To obtain the statistics needed to qualify the performance of the Matrox Radient, both the benchmarking application and MIL were instrumented to capture various timestamps at the end of specific operations on each frame:
End-of-Grab (EoG): Sampled in the device driver's interrupt service routine (ISR) when the capture of an image onto the board's memory is complete.
- End-of-Processing (EoP): Also sampled in the device driver's ISR when the transfer to the host of the image processed by the board is complete.
- Function Callback (FC): Sampled when the callback function is invoked by MIL before the (user-mode) image processing on the host.
The timestamps were then used to determine the variability or jitter (in milliseconds) when responding to these events (see Table 1).
Executing concurrently with the benchmarking application were three applications that simulated a heavy overall application workload for the PC:
- Application 1: Performed buffer copy operations in a loop to consume host memory bandwidth (i.e., 10 GB/s).
- Application 2: Occupied the CPU cores. Each instance of the application occupied one CPU core at 99%. For the study, nine instances were started (along with the benchmarking application) to fully load the twelve CPU cores (see Figure 1).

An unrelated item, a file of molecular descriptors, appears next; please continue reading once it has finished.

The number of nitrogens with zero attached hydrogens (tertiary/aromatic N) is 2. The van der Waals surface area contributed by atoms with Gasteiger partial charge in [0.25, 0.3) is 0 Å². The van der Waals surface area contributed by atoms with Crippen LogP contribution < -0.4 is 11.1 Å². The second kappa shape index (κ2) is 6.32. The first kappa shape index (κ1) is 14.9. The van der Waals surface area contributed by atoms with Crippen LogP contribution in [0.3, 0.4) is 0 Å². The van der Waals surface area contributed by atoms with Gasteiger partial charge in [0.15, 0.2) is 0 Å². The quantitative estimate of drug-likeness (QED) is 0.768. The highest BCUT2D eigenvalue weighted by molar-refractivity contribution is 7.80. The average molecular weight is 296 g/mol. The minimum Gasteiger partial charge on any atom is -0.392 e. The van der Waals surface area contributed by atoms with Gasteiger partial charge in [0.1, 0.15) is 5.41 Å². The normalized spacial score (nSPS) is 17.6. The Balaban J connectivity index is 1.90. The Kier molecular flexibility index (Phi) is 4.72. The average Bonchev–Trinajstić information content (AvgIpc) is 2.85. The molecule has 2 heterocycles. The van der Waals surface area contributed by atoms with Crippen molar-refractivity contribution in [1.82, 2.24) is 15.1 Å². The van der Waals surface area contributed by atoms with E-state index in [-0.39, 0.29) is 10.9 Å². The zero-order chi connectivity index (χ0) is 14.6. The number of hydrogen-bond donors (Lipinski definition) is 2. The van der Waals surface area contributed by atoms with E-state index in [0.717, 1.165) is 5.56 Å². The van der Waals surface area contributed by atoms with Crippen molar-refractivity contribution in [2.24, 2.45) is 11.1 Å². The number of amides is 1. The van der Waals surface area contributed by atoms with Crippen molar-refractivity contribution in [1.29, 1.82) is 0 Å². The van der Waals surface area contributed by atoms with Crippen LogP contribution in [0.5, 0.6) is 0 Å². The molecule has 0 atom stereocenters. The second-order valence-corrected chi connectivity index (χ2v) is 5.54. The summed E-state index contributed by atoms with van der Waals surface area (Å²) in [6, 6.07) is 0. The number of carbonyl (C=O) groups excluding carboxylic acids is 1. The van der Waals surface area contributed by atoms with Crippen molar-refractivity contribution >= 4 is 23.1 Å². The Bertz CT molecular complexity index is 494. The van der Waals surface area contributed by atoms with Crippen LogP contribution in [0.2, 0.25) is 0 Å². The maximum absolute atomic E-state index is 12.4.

- Application 3: Generated network activity by starting and monitoring the benchmarking and above applications through a Windows(r) remote desktop session.
Table 1 and Figures 2 through 5 illustrate that although system resources (CPU, memory and networking) were heavily loaded, image capture and on-board processing times were fairly stable at around the average frame time (1/630fps or 1.53ms) and can thus be considered as deterministic operations with no image loss. The worst-case jitter times (see peaks in Figures 2 and 4) are relatively small when compared to the average frame time (i.e., tenths of a milliseconds compared to 1.53ms). Moreover, whenever the capture time exceeded the average, MIL's command pre-queuing mechanism compensated by capturing and processing the subsequent frame in a shorter time (as seen by the host).
When examining the function callback jitter (see Figures 3 and 5), the resulting high variability is explained by the non-deterministic response times of the user mode applications, which were aggravated by the lack of available system resources. These resources were busy with other tasks. This demonstrates the dependency of the function callback on the host, as opposed to image capture, on-board FPGA processing and transfer to host, which were dependent on the Matrox Radient.
The study results show that the Matrox Radient frame grabber and Matrox Imaging Library (MIL), with its command queuing mechanism, work together to deliver reliable high-bandwidth video capture and effective pre-processing on a PC running Windows irrespective of the user-mode activities occupying host system resources.